When should work-related injuries to the public be recorded?

To report or not to report? Not a line from a Shakespeare play but a regularly asked question by leisure operators and managers of sites with visitors in relation to work-related accidents.accident  (the dictionary project)

And there is a good reason for that – it isn’t straightforward at all.

To address this, RoSPA has worked with members of the Leisure Expert Panel, Environmental Health teams and others to produce a briefing sheet to help people correctly report work-related injuries to the public.

The Reporting of Injuries, Diseases and Dangerous Occurrences Regulations 2013 (RIDDOR) is one of the subordinate regulations from the Health and Safety at Work etc 1974 and applies to both employees and members of the public.

There are three points which the Health & Safety Executive sets out for all RIDDOR reporting, along with an additional point for when a member of the public is involved. It highlights that deaths and injuries are to be reported to the HSE only when:

  • there has been an accident which caused the injury;
  • the accident was work-related; and
  • the injury is of a type which is

There is an additional requirement that when the injured person is a member of the public they must be taken directly to hospital from the premises for treatment for their injury in order to make the injury reportable.

There is a range of factors involved in the above, requiring judgement from the duty holder. The interpretation of an accident causing injury and the work-related tests are straightforward enough for the majority of operators but the decision as to whether the event is reportable and requires hospitalisation is problematic.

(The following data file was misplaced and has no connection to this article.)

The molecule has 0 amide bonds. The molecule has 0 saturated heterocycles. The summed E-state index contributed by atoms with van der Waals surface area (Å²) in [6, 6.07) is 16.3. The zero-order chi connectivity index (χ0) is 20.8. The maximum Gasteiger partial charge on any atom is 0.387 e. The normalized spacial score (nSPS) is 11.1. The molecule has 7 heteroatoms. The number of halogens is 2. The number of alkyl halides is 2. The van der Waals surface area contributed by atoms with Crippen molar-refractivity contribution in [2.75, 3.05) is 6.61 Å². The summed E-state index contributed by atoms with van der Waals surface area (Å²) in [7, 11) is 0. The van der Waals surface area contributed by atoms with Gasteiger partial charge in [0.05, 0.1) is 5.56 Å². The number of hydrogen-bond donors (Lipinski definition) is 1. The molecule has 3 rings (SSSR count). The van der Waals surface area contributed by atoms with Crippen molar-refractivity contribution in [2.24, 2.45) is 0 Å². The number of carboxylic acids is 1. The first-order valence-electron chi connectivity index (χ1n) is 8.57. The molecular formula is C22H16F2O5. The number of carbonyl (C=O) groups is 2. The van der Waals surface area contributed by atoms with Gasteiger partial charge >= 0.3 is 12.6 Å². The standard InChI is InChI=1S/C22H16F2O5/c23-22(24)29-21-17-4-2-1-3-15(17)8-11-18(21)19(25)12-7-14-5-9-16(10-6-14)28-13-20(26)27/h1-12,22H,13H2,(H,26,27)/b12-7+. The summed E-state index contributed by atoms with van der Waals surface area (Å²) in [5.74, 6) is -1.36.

What should operators do if there is an incident that does not result in injury?

These s3d_blocks-risko-called ‘dangerous occurrences’ – for example, the unintentional release of chlorine gas in swimming and spa pools – are a common area of uncertainty.

Ultimately, the advice from the HSE is that the presence of a real, rather than notional, risk is the key point for duty holders to be aware of. The incident should be reported if it has the potential to cause injury or death.

Over 50 major organisations were consulted during the development of the guidance. Comments and questions from members, particularly regarding the marginal cases, are welcome. The briefing sheet can be seen HERE

Powered by WordPress.com.

Up ↑

%d bloggers like this: